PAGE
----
29 September 2011—Think about wind energy and chances are that fish and whales aren’t the first things that pop into your head. But the marine environment is just where some researchers are looking for inspiration to improve wind energy. They’re applying the concepts of biomimicry—using nature’s designs in their own—and it’s working, as evidenced by big strides in efficiency and output.
Janine Benyus, an expert on biomimicry who has been writing, consulting, and teaching on the topic for more than a decade, says that aping nature’s designs generally occurs on three levels. We can mimic form (the shape of a plant or an animal), we can mimic a process, and we can mimic an ecosystem ("like having a city that functions as well as a forest," says Benyus).
With wind power, there are opportunities across that spectrum, and they are helping to address some of the biggest problems in the field: turbine efficiencies and space requirements.
The efficiency of wind turbines suffers largely because of the variability of wind speeds. At higher speeds, most new turbines function well, but just as an airplane loses lift as its air speed drops past a certain point, turbine blades stall when the wind speed drops. In order to handle a variety of wind speeds without stalling, most turbine blades are positioned well below the ideal angle for generating power. If there was a way to tilt those blades so that more of the wind’s energy could be captured—in effect, increasing the angle of attack of the wind on the blade—the output of the turbine could be increased.
Enter humpback whales. These massive mammals have small bumps known as tubercles along the leading edge of their fins. According to West Chester University biology professor Frank Fish, adding those tubercles to the edge of a turbine blade can provide the needed improvement in the angle of attack by delaying stall, and they do it without causing a severe increase in drag. For whales, this means improved efficiency in swimming; for wind turbines, it means more power. And this isn’t just theoretical: Fish helped start a company called WhalePower that is marketing the technology.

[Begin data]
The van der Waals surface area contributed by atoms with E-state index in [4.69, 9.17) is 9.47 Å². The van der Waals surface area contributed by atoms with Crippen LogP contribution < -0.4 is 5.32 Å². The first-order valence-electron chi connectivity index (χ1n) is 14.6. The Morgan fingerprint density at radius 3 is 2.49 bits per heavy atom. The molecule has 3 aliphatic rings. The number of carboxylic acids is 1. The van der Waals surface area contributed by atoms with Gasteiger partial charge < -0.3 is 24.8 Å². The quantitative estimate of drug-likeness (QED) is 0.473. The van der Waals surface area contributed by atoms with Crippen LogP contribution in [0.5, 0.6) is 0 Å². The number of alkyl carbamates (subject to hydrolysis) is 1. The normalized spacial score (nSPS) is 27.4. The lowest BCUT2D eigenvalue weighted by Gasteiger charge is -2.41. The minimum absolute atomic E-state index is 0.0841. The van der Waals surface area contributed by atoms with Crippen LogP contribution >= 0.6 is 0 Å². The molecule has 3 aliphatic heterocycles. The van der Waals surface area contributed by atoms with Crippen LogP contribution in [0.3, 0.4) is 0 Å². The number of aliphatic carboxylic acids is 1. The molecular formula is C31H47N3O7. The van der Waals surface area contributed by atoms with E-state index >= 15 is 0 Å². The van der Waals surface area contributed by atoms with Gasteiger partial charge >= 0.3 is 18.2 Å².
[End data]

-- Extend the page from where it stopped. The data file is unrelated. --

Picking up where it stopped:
"You can modulate the pitch of your windmill so that it operates at higher angles of attack without fear of stalling," Fish says. In other words, by tilting the blades farther in relation to the wind angle, turbines can generate more power without the usual risk of a stalled blade causing an asymmetry and the turbine "shaking itself to death." As an added bonus, the tubercle turbines could potentially reduce a noise problem known as tip chatter, in which stalling at the blade’s tip causes a vibration.
What’s more, the tubercled turbine is more efficient. Using a 35-kilowatt test windmill (large, utility-scale wind turbines have a generating capacity of around 5 megawatts), researchers found that adding tubercles to standard turbine blades bumped up the efficiency by 20 percent. That is, the same amount of wind produced 20 percent more electricity on a windmill with tubercles than without.
So far, WhalePower is selling tubercle technology for industrial ventilation fans but not yet for mass-produced wind turbines.
Nature’s designs are also applicable further up Benyus’s three-level biomimicry scale. Somewhere between the function and ecosystem level lies an ongoing project led by John Dabiri, a professor of aeronautics and bioengineering at Caltech. Dabiri wondered if there could be a way to improve the spacing requirements of wind turbines, so he started looking at fish.